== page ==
Between Bahrain and Europe. A Qualitative Interview Study of Life and Activism in Exile
In the early 2010s, the world witnessed what was later termed the Arab Spring. In 2011 in Bahrain – a small Gulf country with a long history of regime oppression against its own population – many people took to the streets to demand democratic reforms and human rights. Bahraini authorities, with the help of military forces from Saudi Arabia, Qatar and Kuwait, cracked down on the protests. In the aftermath of the uprising in Bahrain, the regime also forced many activists into exile. Since the situation is still dangerous and many activists have multiple cases and sentences against them in Bahrain, these exiles cannot return to the country.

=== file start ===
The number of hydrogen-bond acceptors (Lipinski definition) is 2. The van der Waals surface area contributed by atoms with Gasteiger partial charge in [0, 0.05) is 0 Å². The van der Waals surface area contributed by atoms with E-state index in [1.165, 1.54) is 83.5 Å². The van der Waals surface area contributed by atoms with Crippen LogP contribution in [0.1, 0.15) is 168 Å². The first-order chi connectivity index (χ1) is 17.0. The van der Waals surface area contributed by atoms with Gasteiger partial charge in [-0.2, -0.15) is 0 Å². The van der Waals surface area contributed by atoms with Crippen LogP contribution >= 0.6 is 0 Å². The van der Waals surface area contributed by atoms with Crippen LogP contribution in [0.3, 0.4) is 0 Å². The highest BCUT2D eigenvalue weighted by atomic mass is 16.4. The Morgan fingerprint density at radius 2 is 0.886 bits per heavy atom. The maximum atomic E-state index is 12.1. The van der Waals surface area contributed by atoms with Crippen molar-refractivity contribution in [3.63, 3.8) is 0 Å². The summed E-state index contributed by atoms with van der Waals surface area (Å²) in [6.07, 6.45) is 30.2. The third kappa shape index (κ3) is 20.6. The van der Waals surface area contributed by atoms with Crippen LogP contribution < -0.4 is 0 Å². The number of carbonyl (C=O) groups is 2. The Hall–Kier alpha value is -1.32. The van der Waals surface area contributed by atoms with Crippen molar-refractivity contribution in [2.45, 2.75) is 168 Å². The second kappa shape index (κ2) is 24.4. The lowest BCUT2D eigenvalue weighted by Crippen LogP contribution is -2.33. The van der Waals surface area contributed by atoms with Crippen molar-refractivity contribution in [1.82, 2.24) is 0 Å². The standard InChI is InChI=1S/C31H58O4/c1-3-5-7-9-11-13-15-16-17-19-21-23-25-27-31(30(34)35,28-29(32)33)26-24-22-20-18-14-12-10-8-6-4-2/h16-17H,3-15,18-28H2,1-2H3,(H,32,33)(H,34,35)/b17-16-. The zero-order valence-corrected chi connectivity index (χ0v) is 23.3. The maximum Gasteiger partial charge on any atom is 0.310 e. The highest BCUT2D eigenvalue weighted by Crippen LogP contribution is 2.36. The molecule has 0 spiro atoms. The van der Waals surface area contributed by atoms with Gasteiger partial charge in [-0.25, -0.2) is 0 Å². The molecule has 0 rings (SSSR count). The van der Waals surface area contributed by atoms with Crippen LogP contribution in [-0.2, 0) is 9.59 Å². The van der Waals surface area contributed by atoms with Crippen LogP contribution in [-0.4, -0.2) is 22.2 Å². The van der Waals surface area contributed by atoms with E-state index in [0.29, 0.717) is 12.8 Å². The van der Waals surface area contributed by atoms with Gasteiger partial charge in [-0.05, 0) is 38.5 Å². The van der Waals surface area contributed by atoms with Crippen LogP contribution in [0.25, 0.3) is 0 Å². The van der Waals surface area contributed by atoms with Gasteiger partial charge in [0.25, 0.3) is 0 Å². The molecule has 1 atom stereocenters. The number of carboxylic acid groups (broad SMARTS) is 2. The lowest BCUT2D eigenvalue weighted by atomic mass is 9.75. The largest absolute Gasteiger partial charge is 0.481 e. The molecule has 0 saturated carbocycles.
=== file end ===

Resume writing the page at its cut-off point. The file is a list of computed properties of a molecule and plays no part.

For this article, I have interviewed seven exiled activists from Bahrain on the themes of life and activism in exile. Activism in Bahrain brings to light the meaning of voice – and silence. Through the concept of political voice, this article aims to deepen our understanding of the dynamics of activism in exile. In many ways, exile activism is also affected by the individual challenges of fleeing and building a new life in another country. Drawing on literature on exile politics and exile as an existential condition, I argue that there are advantages and disadvantages of being an activist in exile. I emphasize the intersection between the political and the personal aspects of exile.